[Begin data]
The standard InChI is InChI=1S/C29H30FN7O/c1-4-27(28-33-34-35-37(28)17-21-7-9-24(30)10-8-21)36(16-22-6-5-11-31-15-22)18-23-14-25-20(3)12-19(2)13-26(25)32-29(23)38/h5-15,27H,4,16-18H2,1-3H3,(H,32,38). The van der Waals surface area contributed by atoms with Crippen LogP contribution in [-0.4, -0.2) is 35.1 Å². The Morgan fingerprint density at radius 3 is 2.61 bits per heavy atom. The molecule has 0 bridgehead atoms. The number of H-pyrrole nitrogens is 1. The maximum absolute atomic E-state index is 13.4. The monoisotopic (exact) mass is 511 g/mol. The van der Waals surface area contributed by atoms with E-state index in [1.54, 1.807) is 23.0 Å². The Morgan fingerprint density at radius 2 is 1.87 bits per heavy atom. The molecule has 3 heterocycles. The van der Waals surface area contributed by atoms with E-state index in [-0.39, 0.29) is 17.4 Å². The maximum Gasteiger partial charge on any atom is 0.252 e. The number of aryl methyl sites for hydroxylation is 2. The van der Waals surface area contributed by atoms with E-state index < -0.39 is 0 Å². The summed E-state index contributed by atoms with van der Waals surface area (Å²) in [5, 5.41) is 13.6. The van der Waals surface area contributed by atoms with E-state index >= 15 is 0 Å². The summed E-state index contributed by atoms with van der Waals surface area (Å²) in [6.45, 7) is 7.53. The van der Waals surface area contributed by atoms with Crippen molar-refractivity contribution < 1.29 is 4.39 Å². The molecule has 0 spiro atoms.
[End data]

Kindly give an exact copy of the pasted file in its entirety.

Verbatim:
The standard InChI is InChI=1S/C29H30FN7O/c1-4-27(28-33-34-35-37(28)17-21-7-9-24(30)10-8-21)36(16-22-6-5-11-31-15-22)18-23-14-25-20(3)12-19(2)13-26(25)32-29(23)38/h5-15,27H,4,16-18H2,1-3H3,(H,32,38). The van der Waals surface area contributed by atoms with Crippen LogP contribution in [-0.4, -0.2) is 35.1 Å². The Morgan fingerprint density at radius 3 is 2.61 bits per heavy atom. The molecule has 0 bridgehead atoms. The number of H-pyrrole nitrogens is 1. The maximum absolute atomic E-state index is 13.4. The monoisotopic (exact) mass is 511 g/mol. The van der Waals surface area contributed by atoms with E-state index in [1.54, 1.807) is 23.0 Å². The Morgan fingerprint density at radius 2 is 1.87 bits per heavy atom. The molecule has 3 heterocycles. The van der Waals surface area contributed by atoms with E-state index in [-0.39, 0.29) is 17.4 Å². The maximum Gasteiger partial charge on any atom is 0.252 e. The number of aryl methyl sites for hydroxylation is 2. The van der Waals surface area contributed by atoms with E-state index < -0.39 is 0 Å². The summed E-state index contributed by atoms with van der Waals surface area (Å²) in [5, 5.41) is 13.6. The van der Waals surface area contributed by atoms with E-state index >= 15 is 0 Å². The summed E-state index contributed by atoms with van der Waals surface area (Å²) in [6.45, 7) is 7.53. The van der Waals surface area contributed by atoms with Crippen molar-refractivity contribution < 1.29 is 4.39 Å². The molecule has 0 spiro atoms.